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Strange, what you take away from a baseball game. I watched the Tampa Bay/Boston contest into Saturday night (Sunday morning on the East Coast). It was a five-hour, 27-minute, 11-inning heart-clutching duel. The Rays won 9-8 to tie the American League Championship Series. The lead changed six times. There were seven home runs and 433 pitches thrown by 14 pitchers. The end came at 1:35 a.m. local time, which is a true measure of the love Major League Baseball has for your kid.

My clearest memory was something one of the Chip, Ron, or Buck announcers said, to wit: there are usually 12 cases of baseballs on hand for every game. Umpires or club flunkies rub up seven dozen. Saturday’s game was running so long, a call went out to rub up more baseballs.

What is this rub up a baseball?

Rubbing up a baseball means removing the plastic wrapping and holding a pristine baseball next to your heart like a Christmas present. Well, perhaps not that part, but the next part — applying a secret potion to the surface of the ball — is true. New baseballs are slick, and that slickness interferes with a pitcher’s intention. What to do?

Using tobacco juice or spit as a rubbing compound has slipped into disfavor, but don’t let that worry you. Rub a dab of Lena Blackburne Baseball Rubbing Mud on that shiny orb. Be careful to avoid rubbing it on the ball’s seams. One touch of Lena Blackburne Baseball Rubbing Mud on a baseball’s seam, and that 15-million-dollar, 96-mph fastball becomes unreliable. The idea is to apply just a smidgen of secret potion, just enough to take the shine off a new ball and give the pitcher something to grip.

Fact 1: Lena Blackburne Baseball Rubbing Mud is used by every major and minor league baseball club in America and Canada. A bona fide monopoly. The mud is firm/gooey and has the appearance of yummy chocolate pudding.

Fact 2: Russell Aubrey “Lena” Blackburne began selling his mud in the mid 1930s.

Fact 3: Blackburne arrived on the planet in October of 1886. He played pro ball, mostly as an infielder, for 17 years (Chicago White Sox, Cincinnati Reds, Boston Braves, and Philadelphia Phillies). Afterward, he worked as an interim manager, coach, and scout, wound up with the Phillies from 1933 to 1954. A baseball lifer.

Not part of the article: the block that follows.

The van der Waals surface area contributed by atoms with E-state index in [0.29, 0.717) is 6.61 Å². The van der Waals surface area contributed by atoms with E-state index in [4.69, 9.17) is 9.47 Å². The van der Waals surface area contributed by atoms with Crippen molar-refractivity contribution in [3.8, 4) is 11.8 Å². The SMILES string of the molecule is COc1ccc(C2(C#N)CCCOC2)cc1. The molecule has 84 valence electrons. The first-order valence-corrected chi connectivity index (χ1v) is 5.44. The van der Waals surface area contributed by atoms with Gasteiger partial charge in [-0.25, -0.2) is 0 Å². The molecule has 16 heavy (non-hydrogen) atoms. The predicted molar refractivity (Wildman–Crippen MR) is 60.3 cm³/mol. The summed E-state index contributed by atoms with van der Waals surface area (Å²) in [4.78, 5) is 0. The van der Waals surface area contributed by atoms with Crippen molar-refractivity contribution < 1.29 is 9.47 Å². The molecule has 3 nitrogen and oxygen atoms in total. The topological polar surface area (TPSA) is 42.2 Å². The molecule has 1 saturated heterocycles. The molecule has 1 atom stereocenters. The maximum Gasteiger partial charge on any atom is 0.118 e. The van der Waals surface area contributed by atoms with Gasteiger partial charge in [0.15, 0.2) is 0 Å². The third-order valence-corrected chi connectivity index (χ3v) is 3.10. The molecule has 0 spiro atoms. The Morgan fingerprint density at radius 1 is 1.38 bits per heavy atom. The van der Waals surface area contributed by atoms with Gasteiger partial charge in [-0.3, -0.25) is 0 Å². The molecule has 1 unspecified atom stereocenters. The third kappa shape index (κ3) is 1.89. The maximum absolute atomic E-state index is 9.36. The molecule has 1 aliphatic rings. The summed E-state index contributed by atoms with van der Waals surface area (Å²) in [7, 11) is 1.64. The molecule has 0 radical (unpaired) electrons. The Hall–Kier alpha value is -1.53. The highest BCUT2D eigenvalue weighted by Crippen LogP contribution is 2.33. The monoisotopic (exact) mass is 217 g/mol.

Now we enter into the world of myth, unicorns, and fairy dust. Sometime and somewhere in the 1930s, the exact date is buried deep in the hive’s memory, Blackburne found his incomparable mud on a tributary of the Delaware River.

The manner and date of his find is unknown. He kept the location a secret for the rest of his life and a secret it remains today.

What we do know is that he took his mud back to the Philadelphia Athletics’ clubhouse and that this odorless rubbing mud was an instant sensation. By the close of the 1930s, every American League team was using his product. (Blackburne was a good American League man and refused to sell his product to the National League.)

Well, sir, things kept going along just fine. Every year, Blackburne would sneak out to his secret mudflats and load up on his secret elixir and soon minor leagues and colleges were clamoring for the stuff. He even started selling it to the National League in the 1950s.

Blackburne died in 1968 and bequeathed his business, secret place, and secret preparations to a friend, John Hass. Little is known about the whys and wherefores of that. It is known that Hass passed the secret spot and secret prep to his son-in-law, Burns Bintliff, who passed it on to his son, Jim Bintliff, who is reigning votary and sole proprietor of a new secret spot reported to be adjacent to Pennsauken Creek.

According to an interview Bintliff gave to the Christian Science Monitor in 2005, every July he makes his way to the “ole mud hole” to harvest 1000 pounds of magic potion. “I used to go only by boat for about 20 years, but I found a way to do it by going through the woods. I use my truck now; it’s a 100-yard walk to get to the spot.

“It’s good therapy out there. It’s a sanctuary. It’s just myself, the water, and the mud. I do a lot of soul-searching in that time. I think about how Mr. Blackburne and my grandfather used to do it. It brings back great memories.”

A Field of Dreams, people. Just Bintliff and the ghost of Russell Blackburne stealing mud and taking a moment together to watch the sun rise over the banks of Pennsauken Creek, which, according to Google Maps, runs for ten miles through the shopping centers, suburban neighborhoods, and light industrial facilities of Eastern New Jersey.

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